A great number of works is addressed by this, first and foremost those created during or after the Noldes’ 1913/14 journey to the northeast of Papua New Guinea, then a German colony. The sheet Sibirische Gutsherren (Siberian Landlords, 1918), is one example, and, much like Rohlfs’ charcoal drawing Mazedonier (Macedonians, ca. 1920), expresses the interest in nationalities that accompanied the dominating nation-state mentality in the 19th century. The color lithograph Junge Dänin (Young Danish Woman, 1913) impressively demonstrates that this was not solely accompanied by an ethnologically interested perspective, as it is displayed e.g. in Nolde’s painting Zwei Russen (Two Russians, 1915; illustration). Here, Nolde is much more interested in the emotional effect of color—the sheet exists in several color versions on either a blue or black ground (illustration).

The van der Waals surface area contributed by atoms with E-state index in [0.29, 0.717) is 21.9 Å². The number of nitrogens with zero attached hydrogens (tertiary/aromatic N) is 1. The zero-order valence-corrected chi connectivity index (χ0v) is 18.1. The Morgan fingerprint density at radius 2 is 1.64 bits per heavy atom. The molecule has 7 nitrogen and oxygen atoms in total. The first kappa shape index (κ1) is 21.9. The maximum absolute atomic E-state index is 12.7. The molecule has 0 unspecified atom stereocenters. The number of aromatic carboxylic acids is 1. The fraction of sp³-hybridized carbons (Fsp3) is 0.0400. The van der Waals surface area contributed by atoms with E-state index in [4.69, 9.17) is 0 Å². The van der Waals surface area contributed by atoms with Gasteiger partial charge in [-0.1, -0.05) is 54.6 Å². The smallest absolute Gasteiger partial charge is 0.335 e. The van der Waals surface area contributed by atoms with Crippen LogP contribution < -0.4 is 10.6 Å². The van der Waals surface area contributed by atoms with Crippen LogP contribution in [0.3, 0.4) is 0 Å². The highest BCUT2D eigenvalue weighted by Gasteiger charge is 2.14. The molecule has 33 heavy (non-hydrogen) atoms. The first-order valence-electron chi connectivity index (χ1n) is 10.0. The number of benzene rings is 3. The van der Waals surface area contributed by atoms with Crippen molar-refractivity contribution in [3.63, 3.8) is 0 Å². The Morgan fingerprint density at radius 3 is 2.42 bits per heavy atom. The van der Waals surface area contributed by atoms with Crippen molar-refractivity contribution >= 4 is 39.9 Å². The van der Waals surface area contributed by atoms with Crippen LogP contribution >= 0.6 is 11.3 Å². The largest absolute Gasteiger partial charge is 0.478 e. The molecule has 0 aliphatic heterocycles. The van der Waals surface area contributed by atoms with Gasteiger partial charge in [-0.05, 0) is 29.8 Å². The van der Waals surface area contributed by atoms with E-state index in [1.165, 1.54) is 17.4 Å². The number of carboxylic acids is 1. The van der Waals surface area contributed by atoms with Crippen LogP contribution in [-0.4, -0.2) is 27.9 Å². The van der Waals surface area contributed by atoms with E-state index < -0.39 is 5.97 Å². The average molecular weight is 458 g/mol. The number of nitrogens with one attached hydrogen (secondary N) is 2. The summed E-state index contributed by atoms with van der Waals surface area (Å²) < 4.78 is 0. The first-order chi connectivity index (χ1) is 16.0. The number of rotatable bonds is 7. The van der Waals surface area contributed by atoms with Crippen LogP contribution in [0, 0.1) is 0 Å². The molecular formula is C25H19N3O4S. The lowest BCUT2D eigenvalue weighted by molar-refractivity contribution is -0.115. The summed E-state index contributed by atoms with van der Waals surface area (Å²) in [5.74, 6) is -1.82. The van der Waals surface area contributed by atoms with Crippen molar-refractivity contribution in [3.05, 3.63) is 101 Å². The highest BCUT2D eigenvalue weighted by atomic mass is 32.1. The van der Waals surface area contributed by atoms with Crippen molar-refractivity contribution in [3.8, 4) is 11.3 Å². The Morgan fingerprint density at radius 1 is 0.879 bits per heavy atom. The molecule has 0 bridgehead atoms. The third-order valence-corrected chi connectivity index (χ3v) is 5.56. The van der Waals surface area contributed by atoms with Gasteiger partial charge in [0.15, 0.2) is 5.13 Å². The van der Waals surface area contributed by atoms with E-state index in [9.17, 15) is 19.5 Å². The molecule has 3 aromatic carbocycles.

Another group of works on view in this room illustrates that the human image by far not solely takes the form of individual portraits. Alongside such portraits, e.g. Frau N. (Frau Ada Nolde) (Mrs. N (Mrs. Ada Nolde, 1911) or Schwarzer Junge, Matam (Black Boy, Matam, 1913), there are portraits of couples by Nolde that focus on the general human condition and do so with recourse to grotesque and fantastic means, as the painting Neckerei (Teasing, around 1920) or the watercolor Zwei Männer im Gespräch (Two Men in Conversation, no date) show. On the other side, there are a number of so-called portraits of ‘types’ by Rohlfs. They, too, do not refer to the individual, but feature people of different social classes and groups representatively. Rohlfs’ painting Der Trinker (The Drinker, ca. 1915), which bears the additional titles Der Zecher (The Reveler) and Der Säufer (The Drunkard), is characterized by both sympathy and harshness. As a depiction of a social ‘type,’ however, it ultimately has a strengthening effect for the community. This typification thus fulfills a different function than pictorial stereotyping, which seeks to cement exclusion from society. Rohlfs’ print Mann mit roter Mütze (Man with Red Cap,1937), could easily be mistaken for a stereotypical as well as racist aberration by an artist who was otherwise considered apolitical. The pearly white row of teeth, as well as the full lips alongside the dark background seem to satirize a person of African origin. Essential for understanding the work, but also for a revision of Rohlfs as an indeed thoroughly political artist, is the year of its origin, 1937, when the defamatory exhibition Entartete Kunst (Degenerate Art) was first shown in Munich. It not only brought together the works of art hated by the National Socialists, but also defamed them with banners. A photograph of the Berlin section clearly reads: “Like the niggering of music and theater, the niggering of visual art was intended to uproot the racial instinct of the people, to help tear down the boundaries of blood!” (illustration). Among them one can see Nolde’s woodcuts Mann und Weibchen (Man and [Little] Woman, 1912) and Familie (Family, 1917). Rohlfs’ Mann mit roter Mütze can thus be interpreted as a deliberate reprise of a subject from his 1912 painting Clownsgespräch (Clown Talk, illustration) and, in its stereotypical intensification, as an identification of the artist not only with the art under attack, which included his own, but with the people of other ethnic origins acknowledged by it.